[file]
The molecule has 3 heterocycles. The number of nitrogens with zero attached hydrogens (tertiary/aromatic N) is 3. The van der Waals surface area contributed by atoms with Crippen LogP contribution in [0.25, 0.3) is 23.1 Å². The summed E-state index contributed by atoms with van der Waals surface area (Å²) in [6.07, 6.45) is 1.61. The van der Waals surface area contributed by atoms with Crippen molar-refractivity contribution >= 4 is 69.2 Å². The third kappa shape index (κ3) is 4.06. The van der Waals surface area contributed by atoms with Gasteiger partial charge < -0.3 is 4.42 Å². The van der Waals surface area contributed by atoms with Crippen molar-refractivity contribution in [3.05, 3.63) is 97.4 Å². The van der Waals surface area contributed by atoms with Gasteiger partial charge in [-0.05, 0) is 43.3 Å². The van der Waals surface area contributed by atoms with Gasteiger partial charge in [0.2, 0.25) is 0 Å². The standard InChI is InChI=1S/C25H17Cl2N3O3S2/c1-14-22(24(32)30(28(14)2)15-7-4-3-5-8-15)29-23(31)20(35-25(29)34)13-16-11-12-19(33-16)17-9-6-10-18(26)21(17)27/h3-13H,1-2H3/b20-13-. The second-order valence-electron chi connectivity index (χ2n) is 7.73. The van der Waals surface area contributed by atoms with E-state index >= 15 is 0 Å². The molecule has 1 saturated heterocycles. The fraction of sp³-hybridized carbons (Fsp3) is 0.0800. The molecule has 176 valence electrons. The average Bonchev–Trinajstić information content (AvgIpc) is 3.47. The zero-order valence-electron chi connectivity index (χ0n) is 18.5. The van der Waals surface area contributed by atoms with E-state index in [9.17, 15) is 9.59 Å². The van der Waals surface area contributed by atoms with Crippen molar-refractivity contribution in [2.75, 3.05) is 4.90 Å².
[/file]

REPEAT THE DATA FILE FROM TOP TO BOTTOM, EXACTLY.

The molecule has 3 heterocycles. The number of nitrogens with zero attached hydrogens (tertiary/aromatic N) is 3. The van der Waals surface area contributed by atoms with Crippen LogP contribution in [0.25, 0.3) is 23.1 Å². The summed E-state index contributed by atoms with van der Waals surface area (Å²) in [6.07, 6.45) is 1.61. The van der Waals surface area contributed by atoms with Crippen molar-refractivity contribution >= 4 is 69.2 Å². The third kappa shape index (κ3) is 4.06. The van der Waals surface area contributed by atoms with Gasteiger partial charge < -0.3 is 4.42 Å². The van der Waals surface area contributed by atoms with Crippen molar-refractivity contribution in [3.05, 3.63) is 97.4 Å². The van der Waals surface area contributed by atoms with Gasteiger partial charge in [-0.05, 0) is 43.3 Å². The van der Waals surface area contributed by atoms with Gasteiger partial charge in [0.2, 0.25) is 0 Å². The standard InChI is InChI=1S/C25H17Cl2N3O3S2/c1-14-22(24(32)30(28(14)2)15-7-4-3-5-8-15)29-23(31)20(35-25(29)34)13-16-11-12-19(33-16)17-9-6-10-18(26)21(17)27/h3-13H,1-2H3/b20-13-. The second-order valence-electron chi connectivity index (χ2n) is 7.73. The van der Waals surface area contributed by atoms with E-state index >= 15 is 0 Å². The molecule has 1 saturated heterocycles. The fraction of sp³-hybridized carbons (Fsp3) is 0.0800. The molecule has 176 valence electrons. The average Bonchev–Trinajstić information content (AvgIpc) is 3.47. The zero-order valence-electron chi connectivity index (χ0n) is 18.5. The van der Waals surface area contributed by atoms with E-state index in [9.17, 15) is 9.59 Å². The van der Waals surface area contributed by atoms with Crippen molar-refractivity contribution in [2.75, 3.05) is 4.90 Å².